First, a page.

Shuls On My Mind
Robert Feinland’s Paintings

Written on April 01, 2012

Rebbe’s House (2002), oil on linen by Robert Feinland Courtesy Chassidic Art Institute

One thing is certain about Robert Feinland.  He has shuls on his mind.  His career has spanned over 40 years, exploring landscape, cityscape, sculpture and abstraction.  For many of those years he has focused on the relentlessly changing urban landscape of New York, feeling the necessity to document and, in some way preserve, the physical fabric of the city he loves. A selection of recent paintings, most concentrating on the Crown Heights community, is currently at the Chassidic Art Institute.  Many of the images are of shuls.

Bird’s Head Haggadah Revealed
The Medieval Haggadah: Art, Narrative & Religious Imagination By Marc Michael Epstein, Yale University Press, New Haven and London 2011

Written on March 18, 2012

Therefore: the Seder fol 26v, (ca.1300) illuminated manuscript, Israel Museum Courtesy “The Medieval Haggadah” by Marc Michael Epstein Yale University Press, 2011

The Dura Europos synagogue murals (245 CE) evidenced the first great flowering of Jewish visual creativity, quickly followed by the creation of at least 17 synagogue mosaic floors in Palestine. The next efflorescence of Jewish art was found in illuminated manuscript production in Spain and Germany over 600 years later. 

The Twelve Tribes
at the Bialystoker Home

Written on March 05, 2012

Bialystoker Center Doorway with 12 Tribes Roundels Henry Hurwit, architect

A quiet monument to the courage and determination of hundreds of thousands of Jews sits vulnerable on the Lower East Side at 228 East Broadway.  This location was the former of home of the Bialystoker Center, built in 1931.  For many years it was primarily operated as the Bialystoker Home for the Aged that finally closed in November, 2011.

Jews and Social Conscience
The Radical Camera: New York’s Photo League; 1936 – 1951

Written on February 19, 2012

Boy Jumping into the Hudson River (1948) Gelatin silver print by Ruth Orkin Courtesy The Jewish Museum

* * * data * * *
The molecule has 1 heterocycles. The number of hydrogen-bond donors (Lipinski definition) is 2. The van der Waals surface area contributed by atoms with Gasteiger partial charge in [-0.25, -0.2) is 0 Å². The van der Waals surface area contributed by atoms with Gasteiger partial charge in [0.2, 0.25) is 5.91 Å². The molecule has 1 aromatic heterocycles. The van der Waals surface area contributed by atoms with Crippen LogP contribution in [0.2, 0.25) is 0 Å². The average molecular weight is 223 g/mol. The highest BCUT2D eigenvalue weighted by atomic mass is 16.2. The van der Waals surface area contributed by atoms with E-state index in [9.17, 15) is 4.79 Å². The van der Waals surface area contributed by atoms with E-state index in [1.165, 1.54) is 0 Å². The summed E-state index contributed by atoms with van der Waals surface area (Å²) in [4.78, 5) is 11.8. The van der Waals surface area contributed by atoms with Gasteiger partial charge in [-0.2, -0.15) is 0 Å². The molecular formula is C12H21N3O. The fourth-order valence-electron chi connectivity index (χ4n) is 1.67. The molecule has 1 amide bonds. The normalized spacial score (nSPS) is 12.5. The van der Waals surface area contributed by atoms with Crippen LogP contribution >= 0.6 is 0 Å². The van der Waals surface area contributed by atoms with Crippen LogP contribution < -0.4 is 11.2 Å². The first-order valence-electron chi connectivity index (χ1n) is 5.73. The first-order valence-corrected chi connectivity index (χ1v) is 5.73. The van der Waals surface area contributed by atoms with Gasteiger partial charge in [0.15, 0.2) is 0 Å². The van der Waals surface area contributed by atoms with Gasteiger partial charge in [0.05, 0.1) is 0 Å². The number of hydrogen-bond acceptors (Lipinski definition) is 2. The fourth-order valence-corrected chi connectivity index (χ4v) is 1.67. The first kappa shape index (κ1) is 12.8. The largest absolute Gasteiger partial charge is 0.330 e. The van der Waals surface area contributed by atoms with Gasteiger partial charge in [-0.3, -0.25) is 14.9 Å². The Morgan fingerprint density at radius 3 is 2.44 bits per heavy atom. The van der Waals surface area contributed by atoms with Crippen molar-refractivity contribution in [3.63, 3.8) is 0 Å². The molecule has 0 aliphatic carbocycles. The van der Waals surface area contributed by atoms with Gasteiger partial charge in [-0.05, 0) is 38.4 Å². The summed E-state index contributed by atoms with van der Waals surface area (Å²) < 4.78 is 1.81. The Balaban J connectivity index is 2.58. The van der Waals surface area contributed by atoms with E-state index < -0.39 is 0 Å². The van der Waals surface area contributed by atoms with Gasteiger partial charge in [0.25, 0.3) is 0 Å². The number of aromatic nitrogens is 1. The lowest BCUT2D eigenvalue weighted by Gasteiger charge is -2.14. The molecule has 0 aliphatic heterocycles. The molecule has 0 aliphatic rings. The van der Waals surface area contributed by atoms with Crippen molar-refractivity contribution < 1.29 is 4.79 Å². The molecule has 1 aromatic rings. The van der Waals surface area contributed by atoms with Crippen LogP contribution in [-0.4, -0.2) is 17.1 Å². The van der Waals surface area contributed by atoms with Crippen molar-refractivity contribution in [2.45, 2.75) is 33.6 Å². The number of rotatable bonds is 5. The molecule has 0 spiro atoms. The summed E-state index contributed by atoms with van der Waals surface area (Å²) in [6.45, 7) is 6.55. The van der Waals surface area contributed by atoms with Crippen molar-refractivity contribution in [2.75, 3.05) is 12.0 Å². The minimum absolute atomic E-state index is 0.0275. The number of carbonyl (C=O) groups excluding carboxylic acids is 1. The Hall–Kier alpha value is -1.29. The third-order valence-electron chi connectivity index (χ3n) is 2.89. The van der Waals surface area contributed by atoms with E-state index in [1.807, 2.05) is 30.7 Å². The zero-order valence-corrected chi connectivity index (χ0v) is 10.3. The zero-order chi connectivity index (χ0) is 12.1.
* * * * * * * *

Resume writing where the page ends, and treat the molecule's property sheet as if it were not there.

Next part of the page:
“Boy Jumping into the Hudson River” (1948) by Ruth Orkin reflects a tragic moment in the history of the New York photographic group, the Photo League.  On the surface simply a carefree moment of urban youth, and yet dangerous.  That year was the beginning of the end of a brave experiment in modern photography started only 12 years earlier.

Making Torah Manifest: Nathan Hilu

Written on January 21, 2012

Serach Tells Jacob; oil patel on paper by Nathan Hilu Courtesy Herman Lowenhar

“Man must make the Torah manifest” in every action, speech and creative act.  That is clearly the credo of Nathan Hilu; master-artist of the Lower East Side, Torah, Tanach, midrash, Gemara and beyond.  There is seemingly nothing that doesn’t fall within the purview of his fertile, pious and creative visual imagination.  Literally everything in his creative world is seen through the lens of Torah and Jewish sensibility.  We get to peek into that world in the exhilarating exhibition “Nathan Hilu’s Journal: Word, Image, Memory” lovingly curated by Laura Kruger, director of the HUC Museum.

Zaslavsky’s Jews

Written on December 31, 2011

770 Wedding, (40 x 30) oil on canvas by Venyamin Zaslavsky Courtesy Chassidic Art Institute

Jewish artists do the darndest things. The Chassidic Art Institute, expertly directed by Zev Markowitz, is currently showing Venyamin Zaslavsky, a Ukrainian Jewish artist who has devoted the last 20 years to depictions of pious Jewish life in Jerusalem and the Holy Land.

Ludwig Blum’s Israel

Written on December 18, 2011

Kibbutz Degania (1934) oil on canvas by Ludwig Blum Courtesy Museum of Biblical Art

Ludwig Blum (1891 – 1974) was a deeply complex artist who walked the fine line between pure aesthetics and a radical artistic view of the Zionist enterprise. He clearly loved to paint, make beautiful images and provide aesthetic pleasure.  As a committed Zionist and part of the Third Aliyah, he celebrated his newfound homeland with a visual passion exploring all of Palestine’s unique riches.

Shapiro’s Midrash
Paintings from Midrash by Brian Shapiro

Written on October 29, 2011

Jacob and the Angel (2011), oil on canvas, 22 x 22 by Brian Shapiro Courtesy the artist